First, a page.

Like sports, arts deserves our supportWhy are sports...

SATURDAY'S MAILBOX

October 03, 1998

Like sports, arts deserves our support

Why are sports facilities that cost astronomical amounts rarely questioned while arts projects requiring some public funding are undoable because of high costs? ("Visit reinforces worries on renovating of theater," Sept. 28).

My anger and frustration against these legislators are undescribable. Does anyone other than sports fans have a claim on public funds? While rejecting the Hippodrome project seems possible, plans continue to study replacement of the Baltimore Arena. How can one project possibly be rejected out of hand and the other continued?

Another patently stupid observation is that the area is too derelict for people to attend the theater. Has State Del. Martha S. Klima been in this neighborhood on a game day for the Orioles or Ravens?

The garage, which could easily be attached to the arts center, is a major parking facility for attendees at these events. The neighborhood presents no problem for sports fans.

Our legislators should know that people other than sports fans pay taxes and are entitled to some consideration to pursue their interests with government support.

Gary C. Harn

Baltimore

One-year moratorium to save blue crabs

There is one way to guarantee that we will again have the abundant blue crab harvest that the Chesapeake used to give us: No crabbing for one year, starting January 1999, including summer months.

People caught crabbing would be fined far more than the value of the catch. Have the state pay people whose regular income is through crabbing, just like the farmers who have been paid in the past not to grow certain produce.

These crabbers would have to take another type of occupation to supplement their income for one year.

But what great crabs we Marylanders would enjoy in year 2000.

Doris Slater

Timonium

Compassion is needed to heal Clinton, nation

Bill Clinton's sins are clearly those of weakness, not of malice.

I hope the Congress will be spiritually minded and seek a "win-win" scenario for the president and for the good of the country. I hope it will offer Mr. Clinton an atmosphere in which the truth can be told, an atmosphere of sincere compassion instead of harsh partisanship.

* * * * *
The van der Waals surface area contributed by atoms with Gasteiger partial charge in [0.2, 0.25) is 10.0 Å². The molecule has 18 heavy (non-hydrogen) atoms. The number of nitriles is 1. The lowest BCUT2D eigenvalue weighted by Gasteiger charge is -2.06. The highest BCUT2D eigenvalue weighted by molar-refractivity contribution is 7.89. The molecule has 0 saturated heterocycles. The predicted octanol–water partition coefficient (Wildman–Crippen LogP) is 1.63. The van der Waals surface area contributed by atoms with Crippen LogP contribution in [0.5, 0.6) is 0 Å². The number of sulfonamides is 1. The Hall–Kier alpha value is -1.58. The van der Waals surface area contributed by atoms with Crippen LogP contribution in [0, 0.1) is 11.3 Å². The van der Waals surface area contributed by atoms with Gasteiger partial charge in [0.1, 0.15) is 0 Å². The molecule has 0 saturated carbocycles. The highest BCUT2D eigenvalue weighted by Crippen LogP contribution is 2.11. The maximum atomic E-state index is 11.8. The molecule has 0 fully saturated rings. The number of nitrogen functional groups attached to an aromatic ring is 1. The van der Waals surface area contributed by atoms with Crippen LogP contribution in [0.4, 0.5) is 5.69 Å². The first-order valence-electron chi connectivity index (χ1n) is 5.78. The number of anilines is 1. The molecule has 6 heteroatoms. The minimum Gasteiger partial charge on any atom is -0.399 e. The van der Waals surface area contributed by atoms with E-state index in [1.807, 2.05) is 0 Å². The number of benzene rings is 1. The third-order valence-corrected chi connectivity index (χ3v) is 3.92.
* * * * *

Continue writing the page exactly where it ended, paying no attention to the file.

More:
Accusation and the threat of condemnation put pressure on the accused so that they cannot do their soul work or come to know the real truth about themselves.

My hope is that Mr. Clinton will be able to look at what is apparently his his mortal flaw -- sexual addiction -- and come to the truth about himself, thereby moving out of the state of denial he seems to be in. Why? Because that same mortal flaw afflicts not a few of us.

The primary agenda for the Congress in regard to Mr. Clinton should be the healing of the whole country, a noble task that should transcend partisan lines.

Congress and the president have the opportunity to aspire to genuine greatness here so that we can cease wallowing in incivility and repair the harm done to the presidency.

If Mr. Clinton cannot receive mercy and forgiveness, is there mercy and forgiveness for any of us? Will this be a world of incivility on the rampage or a compassionate, loving and forgiving world? It's our choice.

The Rev. Bob Traupman

Towson

Clinton's defenders, Young's constituents

I was dumbfounded when the voters in former state Sen. Larry Young's district vehemently resisted his expulsion from the Maryland legislature for alleged illegal acts.

I owed their perceived stupidity to something lacking in the moral fiber of his constituents.

But now, President Clinton's supporters are acting in a similar fashion. They don't care that he had sex in the Oval Office area of the White House with a young government employee.

They don't care if he lied under oath to avoid prosecution in the Paula Jones sexual harassment lawsuit or under oath before the grand jury or when he wagged his finger at the American people and said "I did not have sexual relations with that woman, Miss Lewinsky."

What they really care about is their politics. They are Democrats; they voted for this man; and they want him to continue in office, no matter what.

Evidently, politics transcends morality, whether it is local or national politics.

Murray Spear

Baltimore

Election can bring checks and balances

As a conservative Democrat for more than 50 years, I am amazed that columnists and readers have failed to note the unusual opportunity for the voters in the state election.

With the overwhelming Democratic majority in Maryland and the makeup of both houses of the legislature, there is no conceivable manner in which that could change in the near future.

Thus, any liberalization of gun laws, anti-abortion legislation and other ideas espoused by the far right would have absolutely no chance of consideration or passage by an overwhelming Democratic House of Delegates or state Senate, regardless of who is governor.

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